11. Dear Lori, It is extremely important that your bipolar symptoms be well controlled. If aripiprazole (Abilify) works well, you should plan to continue to take it after your sleeve gastrectomy. You and your psychiatrist may need to change the dose depending on how well it is absorbed and how your weight loss changes your response to the drug. It is annoying that Abilify seems to make you gain weight, but hopefully that will not be too big a factor after your surgery. Even if the surgery is not quite as effective with Abilify on board, you still will be much better off overall at a lower weight. I've attached an interesting review article that ranks the various newer psychological medications by their tendency to cause weight gain. Fortunately, aripiprazole is relatively low on the list. It causes a lot less weight gain than many other medications. Dr. Callery Expert Opin Drug Saf. 2015 Jan;14(1):73-96. doi: 10.1517/14740338.2015.974549. Epub 2014 Nov 15. Weight gain and antipsychotics: a drug safety review. Musil R1, Obermeier M, Russ P, Hamerle M. Abstract INTRODUCTION: Second-generation antipsychotics (SGAs) are widely used in several psychiatric disease entities and exert to a different extent a risk for antipsychotic-induced weight gain (AIWG). As AIWG is associated with an increase in metabolic syndrome or cardiovascular events, knowledge of these risks is crucial for further monitoring and the initiation of counteractive measures. AREAS COVERED: We searched PubMed and Web of Sciences for randomized-controlled trials and naturalistic observational studies published between 2010 and 2014 with sample sizes exceeding 100, including all marketed SGAs apart from zotepine, and providing data on weight increase. We also summarized relevant systematic reviews and meta-analyses of head-to-head comparisons. EXPERT OPINION: Recently published data still support the hierarchical ranking of SGAs already proposed in previous reviews ranking clozapine and olanzapine as having the highest risk, followed by amisulpride, asenapine, iloperidone, paliperidone, quetiapine, risperidone and sertindole in the middle, and aripiprazole, lurasidone and ziprasidone with the lowest risk. Number needed to harm varied considerably in our meta-analysis. Younger patients and patients with a lower baseline body mass index are most vulnerable. The greatest amount of weight gain occurs within the first weeks of treatment. AIWG occurs in all diagnostic groups and is also common in treatment with first-generation antipsychotics; therefore, awareness of this adverse event is essential for anyone prescribing antipsychotics.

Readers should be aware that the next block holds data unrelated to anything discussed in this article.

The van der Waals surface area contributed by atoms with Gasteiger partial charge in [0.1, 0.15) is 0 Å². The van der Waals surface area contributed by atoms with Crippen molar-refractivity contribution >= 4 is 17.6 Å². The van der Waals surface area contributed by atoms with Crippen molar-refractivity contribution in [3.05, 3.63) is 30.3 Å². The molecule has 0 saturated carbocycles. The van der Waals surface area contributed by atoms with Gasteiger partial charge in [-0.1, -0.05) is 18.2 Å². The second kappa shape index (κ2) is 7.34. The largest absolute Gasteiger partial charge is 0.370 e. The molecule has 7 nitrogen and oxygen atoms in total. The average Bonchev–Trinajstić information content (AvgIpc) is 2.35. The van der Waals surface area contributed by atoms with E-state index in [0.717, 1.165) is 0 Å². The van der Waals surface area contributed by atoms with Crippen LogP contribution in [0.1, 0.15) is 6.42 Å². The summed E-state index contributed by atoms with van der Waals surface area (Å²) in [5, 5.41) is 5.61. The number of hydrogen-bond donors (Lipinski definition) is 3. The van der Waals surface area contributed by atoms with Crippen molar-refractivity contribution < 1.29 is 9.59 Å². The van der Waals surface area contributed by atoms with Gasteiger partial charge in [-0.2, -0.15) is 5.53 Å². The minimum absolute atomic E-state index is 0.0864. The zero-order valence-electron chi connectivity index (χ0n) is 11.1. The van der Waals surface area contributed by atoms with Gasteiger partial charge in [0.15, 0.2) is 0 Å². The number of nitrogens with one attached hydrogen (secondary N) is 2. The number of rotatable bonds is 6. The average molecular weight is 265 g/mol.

12. Dear Jb, As a general rule, age is only a relative factor. Most surgeons think more of "physiological" age than chronological age. In other words, one's general health and ability to tolerate the surgery is the key, and age is just one of many factors to take into consideration. There may be higher complication rates in the elderly, but not to the extent that surgery should not be considered. We have done Lap-Bands, sleeve gastrectomies, and gastric bypasses in patients in their 70's with good results. These patients have all passed careful medical evaluation including cardiac and pulmonary testing. I've included the summaries of three journal articles on the subject. Dr. Callery Obes Surg. 2014 Oct;24(10):1662-9. doi: 10.1007/s11695-014-1247-5. Gastric bypass for obesity in the elderly: is it as appropriate as for young and middle-aged populations? Robert M1, Pasquer A, Espalieu P, Laville M, Gouillat C, Disse E. Abstract BACKGROUND: Obesity prevalence increases in elderly population. Bariatric surgery has been underused in patients over 60 because of fears of complications and lower weight loss. We postulated worse outcomes in the elderly in comparison to young and middle-aged population 1 year after gastric bypass. METHODS: We retrospectively analyzed gastric bypass outcomes in young (<40 years), middle-aged (40 to 55 years), and elderly (>60 years) patients between 2007 and 2013. Each subject over 60 (n = 24) was matched with one subject of both the other groups according to gender, preoperative body mass index (BMI), surgical procedure, and history of previous bariatric surgery (n = 72). RESULTS: Older subjects demonstrated higher prevalence of preoperative metabolic comorbidities (70 vs 30 % in the <40-year-old group, p < 0.0001). Mean duration of the surgical procedure, mean length of stay, and early and late complication rates were similar between age groups. A trend towards fewer early complications and less-severe complications in the younger groups was noted. One-year weight loss results were similar between young, middle-aged, and elderly patients (percentage of excess BMI loss (EBL%), 74.4 ± 3.5; 78.9 ± 4.5, and 73.7 ± 4.5 respectively, p = 0.69). Age was not predictive of weight loss failure 1 year after surgery. Remission and improvement rates of comorbidities were similar between age groups 6 months after surgery. CONCLUSIONS: Our study confirms weight loss efficacy of gastric bypass in the elderly with acceptable risks. Further studies evaluating the benefit-risk balance of bariatric surgery in the elderly population will be required so as to confirm the relevance of increasing age limit. _______________________________________________________________________________________________________________ Obes Surg. 2015 Mar;25(3):406-12. doi: 10.1007/s11695-014-1462-0. Advanced Age as an Independent Predictor of Perioperative Risk after Laparoscopic Sleeve Gastrectomy (LSG). Qin C1, Luo B, Aggarwal A, De Oliveira G, Kim JY. Abstract BACKGROUND: While the safety of many bariatric procedures has been previously studied in older patients, we examine the effect of advancing ageon medical/surgical complications in laparoscopic sleeve gastrectomy, a relatively unstudied procedure but that is trending upwards in use. METHODS: Patients undergoing laparoscopic sleeve gastrectomy (LSG) and laparoscopic gastric bypass (RYGB) were extracted from the National Surgical Quality Improvement Program 2005-2012 database. Pre- and postoperative variables were analyzed using chi-square and student t test as appropriate to determine the comparative safety of LSG to RYGB in the elderly. Multivariate regression modeling was used to evaluate whether age is associated with adverse 30-day events following LSG. RESULTS: Of the patients that met the inclusion criteria, 56,664 (84 %) patients underwent RYGB and 10,835 (16 %) underwent LSG. In the LSG cohort, incidence of overall complications, medical complications, and death significantly increased with increasing age (p < 0.05). No statistically significant differences in rates of 30-day complications, return to the OR, and mortality exist between RYGB and LSG cohorts in patients older than 65 years. The age group of over 65 years independently predicted increased risk for overall and medical complications (OR, 1.748; OR, 2.027). Notably, age was not significantly associated with surgical complications in LSG. CONCLUSION: In this large, multi-institutional study, advanced age was significantly associated with overall and medical complications but not surgical complications in LSG. Our findings suggest that the risk conferred by advancing age in LSG is predominantly for medical morbidity and advocate for improved perioperative management of medical complications. LSG may be the preferable option to RYGB for elderly patients as neither procedure is riskier with regards to 30-day morbidity while LSG has been shown to be safer with regards to long-term reoperation and readmission risk. ________________________________________________________________________________________________________________ J Am Assoc Nurse Pract. 2015 Mar 4. doi: 10.1002/2327-6924.12235. [Epub ahead of print] A review of the safety and efficacy of bariatric surgery in adults over the age of 60: 2002-2013. Caceres BA1, Moskowitz D, O'Connell T. Abstract PURPOSE: The purpose of this review is to compare outcomes of bariatric surgery in adults over 60 to younger patients. This analysis is important to determine if nurse practitioners (NPs) and other providers should recommend bariatric surgery to obese older adults. DATA SOURCES: This review included 15 studies published between 2002 and 2013. CONCLUSIONS: Although older adults seem to experience less weight loss, bariatric surgery has potential benefits for these patients. Significant improvements in hypertension, diabetes, and, to a lesser extent, dyslipidemia are noted. Mortality and surgical complications in older adults are low, while differences in length of hospital stay are inconclusive. IMPLICATIONS FOR PRACTICE: The risks of bariatric surgery in older adults need to be carefully evaluated based on individual medical condition. Overall the evidence suggests that bariatric surgery can be safely performed in older adults but more research is needed to determine which older adult patients are the best candidates for bariatric surgery. As bariatric surgery among older adults increases, interdisciplinary teams will continue to serve an important role in the management of bariatric surgery patients. NPs must be aware of trends in this emerging population of bariatric surgery patients.